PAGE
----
'The overriding sensation as you walk through the gallery is one of a near-swoon, and this is apt: Akomfrah has been exploring the genre of costume drama, how it stages history and makes us nostalgic for a time we may never have known.' - Laura Allsop
'This article proposes an exploration of the phenomenon of media addiction as the expression of a haunting: the sporadic re-emergence of nostalgia for presence, materiality, and the body. After a brief description of the contemporary phenomenon of media addiction, I will in turn bring forward some of the earliest key conflicts involving materiality and immateriality surrounding networked media. These incursions into the history of problematic human-media relationships set the scene for their current incarnations - media addictions - where the incongruity between materiality and immateriality, presence and unpresence, are embodied by figures such as the Internet addict. The clash of materiality and immateriality within media feeds into ideas of spectrality and danger, which are unavoidably problematised as threats to the health and wellbeing of populations in postindustrial contexts. The last section of this paper explores the place of media addiction as an unavoidable human-technology bond that politics of life cannot escape.' - Eva Zekany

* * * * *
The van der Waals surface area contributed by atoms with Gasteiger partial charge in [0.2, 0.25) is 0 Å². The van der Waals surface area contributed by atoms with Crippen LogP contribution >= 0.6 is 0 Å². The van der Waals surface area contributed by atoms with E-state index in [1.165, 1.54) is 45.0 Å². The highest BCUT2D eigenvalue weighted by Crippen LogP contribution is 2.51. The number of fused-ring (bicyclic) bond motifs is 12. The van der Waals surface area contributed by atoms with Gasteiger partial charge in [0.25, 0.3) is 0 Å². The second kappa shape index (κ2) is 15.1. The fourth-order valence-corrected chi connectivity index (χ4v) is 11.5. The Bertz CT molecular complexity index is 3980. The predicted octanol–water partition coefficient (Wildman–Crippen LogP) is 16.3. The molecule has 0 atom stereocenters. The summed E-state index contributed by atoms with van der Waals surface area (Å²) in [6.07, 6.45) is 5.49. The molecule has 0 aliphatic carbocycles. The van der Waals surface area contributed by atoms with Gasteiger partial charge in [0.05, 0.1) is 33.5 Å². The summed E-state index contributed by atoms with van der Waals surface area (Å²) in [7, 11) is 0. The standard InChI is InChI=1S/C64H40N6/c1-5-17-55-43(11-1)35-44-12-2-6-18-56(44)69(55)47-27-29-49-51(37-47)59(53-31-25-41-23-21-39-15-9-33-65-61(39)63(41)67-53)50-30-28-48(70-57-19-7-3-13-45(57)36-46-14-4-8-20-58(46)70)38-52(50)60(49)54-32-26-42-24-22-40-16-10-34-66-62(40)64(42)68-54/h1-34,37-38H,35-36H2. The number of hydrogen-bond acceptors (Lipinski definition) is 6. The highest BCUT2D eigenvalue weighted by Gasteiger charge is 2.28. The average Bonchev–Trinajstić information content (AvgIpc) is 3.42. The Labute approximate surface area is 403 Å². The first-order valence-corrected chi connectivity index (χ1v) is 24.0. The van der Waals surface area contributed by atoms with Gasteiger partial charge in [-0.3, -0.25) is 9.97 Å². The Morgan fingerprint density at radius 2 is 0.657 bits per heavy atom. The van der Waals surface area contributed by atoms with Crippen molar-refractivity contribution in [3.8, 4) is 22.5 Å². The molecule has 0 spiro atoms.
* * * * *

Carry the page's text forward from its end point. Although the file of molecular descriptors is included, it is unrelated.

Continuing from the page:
'I think that the main comment I get about my pictures is they have anatemporal feeling to them. They look like New York in the '70s or the '80s. When you look at my work, you don't know when those pictures were taken. I'm trying to capture the New York I have in my head. Being a foreigner, I grew up with images of the city and pop culture references from back in the '90s. I guess at the beginning I was just trying to capture the things that I've seen. The New York of today is boring. I guess New York is not the same anymore. It's completely different, even Brooklyn. So I was never interested in taking pictures in SoHo and all that stuff. I wanted to find the real vibe, the real New York. I wanted to recreate the authenticity I have seen in movies. Al Pacino, Carlito's Way, Bryan de Palma, Spike Lee. That's the New York I wanted to capture. That's the inspiration.' -Stéphane Missier,